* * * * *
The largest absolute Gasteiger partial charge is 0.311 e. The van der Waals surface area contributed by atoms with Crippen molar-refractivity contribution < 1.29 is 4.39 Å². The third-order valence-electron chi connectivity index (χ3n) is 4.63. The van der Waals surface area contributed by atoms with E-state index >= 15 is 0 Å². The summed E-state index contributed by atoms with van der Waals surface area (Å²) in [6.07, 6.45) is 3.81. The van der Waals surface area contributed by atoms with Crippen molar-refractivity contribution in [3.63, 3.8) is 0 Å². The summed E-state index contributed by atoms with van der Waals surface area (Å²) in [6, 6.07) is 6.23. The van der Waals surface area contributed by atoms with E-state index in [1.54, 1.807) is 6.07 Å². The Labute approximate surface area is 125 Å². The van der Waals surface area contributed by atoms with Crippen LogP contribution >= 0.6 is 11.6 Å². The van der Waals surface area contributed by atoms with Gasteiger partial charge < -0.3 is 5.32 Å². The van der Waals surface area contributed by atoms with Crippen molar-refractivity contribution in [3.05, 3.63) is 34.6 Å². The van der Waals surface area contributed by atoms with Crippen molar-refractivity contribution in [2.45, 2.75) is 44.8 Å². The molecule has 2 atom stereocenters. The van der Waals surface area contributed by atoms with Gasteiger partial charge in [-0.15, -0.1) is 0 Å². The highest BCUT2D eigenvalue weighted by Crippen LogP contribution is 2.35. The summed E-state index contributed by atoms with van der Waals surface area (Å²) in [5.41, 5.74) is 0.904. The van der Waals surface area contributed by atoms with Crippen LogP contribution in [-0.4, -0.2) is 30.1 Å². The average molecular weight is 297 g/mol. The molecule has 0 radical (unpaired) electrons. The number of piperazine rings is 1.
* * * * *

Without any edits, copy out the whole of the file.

The largest absolute Gasteiger partial charge is 0.311 e. The van der Waals surface area contributed by atoms with Crippen molar-refractivity contribution < 1.29 is 4.39 Å². The third-order valence-electron chi connectivity index (χ3n) is 4.63. The van der Waals surface area contributed by atoms with E-state index >= 15 is 0 Å². The summed E-state index contributed by atoms with van der Waals surface area (Å²) in [6.07, 6.45) is 3.81. The van der Waals surface area contributed by atoms with Crippen molar-refractivity contribution in [3.63, 3.8) is 0 Å². The summed E-state index contributed by atoms with van der Waals surface area (Å²) in [6, 6.07) is 6.23. The van der Waals surface area contributed by atoms with E-state index in [1.54, 1.807) is 6.07 Å². The Labute approximate surface area is 125 Å². The van der Waals surface area contributed by atoms with Crippen LogP contribution >= 0.6 is 11.6 Å². The van der Waals surface area contributed by atoms with Gasteiger partial charge < -0.3 is 5.32 Å². The van der Waals surface area contributed by atoms with Crippen molar-refractivity contribution in [3.05, 3.63) is 34.6 Å². The van der Waals surface area contributed by atoms with Crippen molar-refractivity contribution in [2.45, 2.75) is 44.8 Å². The molecule has 2 atom stereocenters. The van der Waals surface area contributed by atoms with Gasteiger partial charge in [-0.15, -0.1) is 0 Å². The highest BCUT2D eigenvalue weighted by Crippen LogP contribution is 2.35. The summed E-state index contributed by atoms with van der Waals surface area (Å²) in [5.41, 5.74) is 0.904. The van der Waals surface area contributed by atoms with Crippen LogP contribution in [-0.4, -0.2) is 30.1 Å². The average molecular weight is 297 g/mol. The molecule has 0 radical (unpaired) electrons. The number of piperazine rings is 1.